The trusty companion who carried you through the show ring or across the arena so many times is starting to age a bit. Although your horse may not be telling you (at least not obviously), that he or she is starting to get a bit older, the fact is that joint changes have already begun.
Have you done anything over the years to help your horse age comfortably? Do you plan to continue to work your horse at the current level? The reality is, if you plan to continue to push performance horses past their “prime,” they are likely going to need some help if you have aspirations of blue ribbons, or cash in your pocket.
As horses begin to age, most if not all begin to develop some level of arthritis. While arthritis can be a scary term for horse owners, it is important to keep in mind that at its root, the term ‘arthritis’ simply means ‘joint inflammation’. There are varying levels of osteoarthritis (arthritis caused by athletic activity) that horses experience, and every horse – from the highest level Olympic jumper down to the recreational trail horse – experiences this breakdown of joints over time due to the nature of their job. As performance horses, their everyday life is far more rigorous than the daily life of their feral brothers. Horses left to their own devices will simply wander around and graze all day long. They may spook and run for a few seconds, but they certainly will not “choose” to run around in circles for 30 minutes at a time!
Most horse people may not be able to readily identify which leg a lame horse is lame in, but they do know when a horse isn’t moving correctly. As arthritis begins to develop, your trusty steed that always had you in the running may have slowed a step or two. Even if you don’t notice that your horse is “lame,” a change in speed or willingness to work could be a result of pain caused by arthritis. I have seen signs as subtle as “he changed the way he carries his tail.” That slight cue can be enough that if scrutinized by a good lameness veterinarian, could be indicative of a performance-robbing lameness.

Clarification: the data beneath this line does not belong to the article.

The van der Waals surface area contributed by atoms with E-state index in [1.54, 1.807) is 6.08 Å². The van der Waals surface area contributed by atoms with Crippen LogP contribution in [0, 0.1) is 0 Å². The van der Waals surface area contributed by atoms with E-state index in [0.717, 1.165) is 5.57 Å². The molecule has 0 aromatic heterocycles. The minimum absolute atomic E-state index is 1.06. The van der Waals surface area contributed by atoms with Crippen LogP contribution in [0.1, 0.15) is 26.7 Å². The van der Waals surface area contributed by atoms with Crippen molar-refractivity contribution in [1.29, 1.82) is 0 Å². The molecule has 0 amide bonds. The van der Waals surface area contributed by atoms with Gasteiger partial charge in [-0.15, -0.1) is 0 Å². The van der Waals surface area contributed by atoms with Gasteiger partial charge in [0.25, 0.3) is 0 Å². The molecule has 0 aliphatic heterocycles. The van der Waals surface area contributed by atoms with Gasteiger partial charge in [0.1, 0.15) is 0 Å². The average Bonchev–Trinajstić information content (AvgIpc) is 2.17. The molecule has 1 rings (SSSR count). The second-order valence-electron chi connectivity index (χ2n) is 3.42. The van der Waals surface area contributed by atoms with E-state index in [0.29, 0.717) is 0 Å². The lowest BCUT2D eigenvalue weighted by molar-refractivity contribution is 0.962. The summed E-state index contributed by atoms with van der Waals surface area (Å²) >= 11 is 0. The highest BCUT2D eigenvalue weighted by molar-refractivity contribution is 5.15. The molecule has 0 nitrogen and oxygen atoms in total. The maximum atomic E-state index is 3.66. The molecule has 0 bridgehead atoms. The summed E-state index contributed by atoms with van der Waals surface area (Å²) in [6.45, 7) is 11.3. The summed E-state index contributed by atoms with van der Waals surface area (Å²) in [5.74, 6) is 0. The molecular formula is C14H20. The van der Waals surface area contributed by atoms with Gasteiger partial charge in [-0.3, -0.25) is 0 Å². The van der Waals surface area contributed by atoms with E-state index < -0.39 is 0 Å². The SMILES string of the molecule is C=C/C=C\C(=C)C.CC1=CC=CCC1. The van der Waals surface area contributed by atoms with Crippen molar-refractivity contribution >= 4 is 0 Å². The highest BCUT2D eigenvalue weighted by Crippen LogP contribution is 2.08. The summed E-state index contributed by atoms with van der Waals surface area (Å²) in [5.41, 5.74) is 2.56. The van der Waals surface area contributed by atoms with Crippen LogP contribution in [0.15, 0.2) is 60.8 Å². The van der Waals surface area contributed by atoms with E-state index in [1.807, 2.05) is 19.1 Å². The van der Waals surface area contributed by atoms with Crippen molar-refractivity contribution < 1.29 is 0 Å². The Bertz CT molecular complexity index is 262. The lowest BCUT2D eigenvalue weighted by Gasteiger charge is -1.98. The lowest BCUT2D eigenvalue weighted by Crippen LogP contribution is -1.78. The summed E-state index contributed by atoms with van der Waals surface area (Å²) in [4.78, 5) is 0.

Clients often ask what the most common lameness we deal with is. The answer? It depends on the discipline of the horse and rider, and the conformation of the horse. For example, a more “upright” horse has a tendency to develop arthritic issues more readily in the front end (especially the coffin and pastern joints), and most horses in all disciplines overuse their hock joints. All of the starting and stopping, pushing off, turning, etc. is transferred in the hind end through the hock joints.
Arthritic pain can be managed. We cannot “cure” it, but we can slow its insidious march forward. As equine veterinarians, our goal is to manage the pain and slow the progression to extend the career and comfort of the horse. By limiting the amount of inflammation within a joint, we can typically reduce the speed of degradation of the joint, and reduce the pain associated with that joint. There are numerous ways to go about this , and this is not a complete list by any means:
- oral joint supplements
- injectable joint supplements (Adequan, Legend)
- direct joint injections (steroids, IRAP, HA, etc).
The important message here is not that we have to do all of these right away, but that with some “preventative consideration” of lameness issues, we may extend the career of our equine athletes. Remember, a lameness exam is a critical part of your spring preparation for the show season, and is a critical part of keeping ahead of arthritic changes.